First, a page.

Too incapacitated to work in the CIT canteen? Just become a public servant

johnboy 16 July 2009 5

Here’s an interesting judgment appearing on the Magistrate’s court website today but dated 14 July.

It’s the sad story of the now deceased Denise Grguric who was trying to get compensation from the CIT Students Association after she injured her back lifting a bag of muffin mix while working in the canteen at the Phillip campus on 18 July 2005.

Amongst many other unsuccessful arguments the CIT SA’s lawyers put was an interesting one

    In any event, the motive suggested for the Applicant deliberately to downplay her public service experience was said to be a desire by the Applicant to hide the fact she was capable of working as a public servant. When the Applicant denied that she was capable of working as a public servant the following cross-examination occurred:
    “Let’s just explore that, can we? You can walk around, can’t you? — Limited, yes.
    You can write, can’t you? —Yes.
    You can answer a telephone, can’t you? —Yes.
    Yes. You can sit down and stand up, can’t you? —Yes.
    What is it about the public service work that you could not do? —I haven’t been in the public service for a long time, sir.
    Yes, what is it, however, bearing in mind the duties you performed as a public service all those years ago, which of those duties could you not now perform? —Sitting for long periods of time, and standing, I find that very difficult to do.
    But you know full well that in a public service job you don’t have to sit for long periods or stand for long periods without being able to adjust your posture and move around. You know that, don’t you? — Yes.
    So do you agree with me that there is no reason why you could not currently perform the duties of a public servant? Do you agree? —No, I don’t.
    Alright, why is it then? Tell us why you can’t do it? — Because I’m on medication. I find it hard to concentrate. I would love to go back to work. I tried to go back to work. I enjoyed my job. I loved being in that job.”
    (Transcript p20)

Magistrate Fryar is perhaps indulging in a spot of humour while dismissing this one:

    “On this level of analysis one may also ask why she could not work as a barrister”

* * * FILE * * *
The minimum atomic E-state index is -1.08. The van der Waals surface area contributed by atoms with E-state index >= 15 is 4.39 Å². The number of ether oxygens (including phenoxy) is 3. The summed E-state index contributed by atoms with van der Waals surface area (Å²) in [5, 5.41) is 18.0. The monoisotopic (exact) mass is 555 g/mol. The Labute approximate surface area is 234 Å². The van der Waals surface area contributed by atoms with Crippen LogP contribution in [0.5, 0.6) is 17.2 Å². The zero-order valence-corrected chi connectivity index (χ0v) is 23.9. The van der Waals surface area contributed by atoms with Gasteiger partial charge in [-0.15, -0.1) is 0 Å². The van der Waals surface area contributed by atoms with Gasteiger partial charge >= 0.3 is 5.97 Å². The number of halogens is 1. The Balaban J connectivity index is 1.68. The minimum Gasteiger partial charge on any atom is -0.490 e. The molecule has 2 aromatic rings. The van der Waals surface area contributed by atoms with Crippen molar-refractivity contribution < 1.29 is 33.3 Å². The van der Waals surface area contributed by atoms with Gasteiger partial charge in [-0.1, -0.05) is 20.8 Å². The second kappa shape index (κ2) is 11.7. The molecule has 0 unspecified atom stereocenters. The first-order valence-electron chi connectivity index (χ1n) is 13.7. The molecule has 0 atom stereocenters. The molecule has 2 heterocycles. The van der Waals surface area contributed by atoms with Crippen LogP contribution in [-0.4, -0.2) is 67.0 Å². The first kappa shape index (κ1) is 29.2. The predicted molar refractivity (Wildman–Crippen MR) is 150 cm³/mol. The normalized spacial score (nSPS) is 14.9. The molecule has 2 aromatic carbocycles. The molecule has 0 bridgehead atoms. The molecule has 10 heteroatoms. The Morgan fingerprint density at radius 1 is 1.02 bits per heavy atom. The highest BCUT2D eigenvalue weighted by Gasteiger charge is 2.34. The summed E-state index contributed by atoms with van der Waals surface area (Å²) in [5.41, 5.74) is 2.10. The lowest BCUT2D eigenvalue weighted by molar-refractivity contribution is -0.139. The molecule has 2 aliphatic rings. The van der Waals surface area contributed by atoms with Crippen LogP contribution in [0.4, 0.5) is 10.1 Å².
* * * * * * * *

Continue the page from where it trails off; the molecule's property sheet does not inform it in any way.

Ms Grguric’s claim was upheld.

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5 Responses to Too incapacitated to work in the CIT canteen? Just become a public servant
YapYapYap YapYapYap 12:22 am 17 Jul 09

Sorry about the humerous aside, MWF. Commiserations to Ms Grguric’s family and friends.

MWF MWF 12:05 am 17 Jul 09

Denise was a great woman. Well loved by all staff (well except management perhaps – because senior management at CIT hate all the staff, especially the teachers, that’s a given) and a hard working, consistent and truthful employee of CITSA.

What a trial, even after the poor woman is dead, the CIT still go after her. Shame on CIT.

YapYapYap YapYapYap 11:02 pm 16 Jul 09

Reminds me of the lawyer email that does the rounds from time to time.

Lawyer to pathologist: How can you be sure the victim was dead?

Pathologist: I performed an autopsy on the victim and can confirm he was deceased.

Lawyer: Can you be sure of that?

Pathologist: Yes. His brain was in a bottle.

Lawyer: Is the any posssibility he could still be alive?

Pathologist: I guess he could be practicing law.

ant ant 4:14 pm 16 Jul 09

“On this level of analysis one may also ask why she could not work as a barrister”

Heh, nice one! Reading that badgering cross-exam by the un-named barrister, I had to wonder, did the CIT ask for their money back? Desperate stuff. He was reaching and digging and getting nowhere.

Ozi Ozi 4:04 pm 16 Jul 09

Magistrate Fryar is clearly enjoying herself. 🙂 It seems she also has the pre-requisites for editor of an online news and views forum…. *grins at JB*

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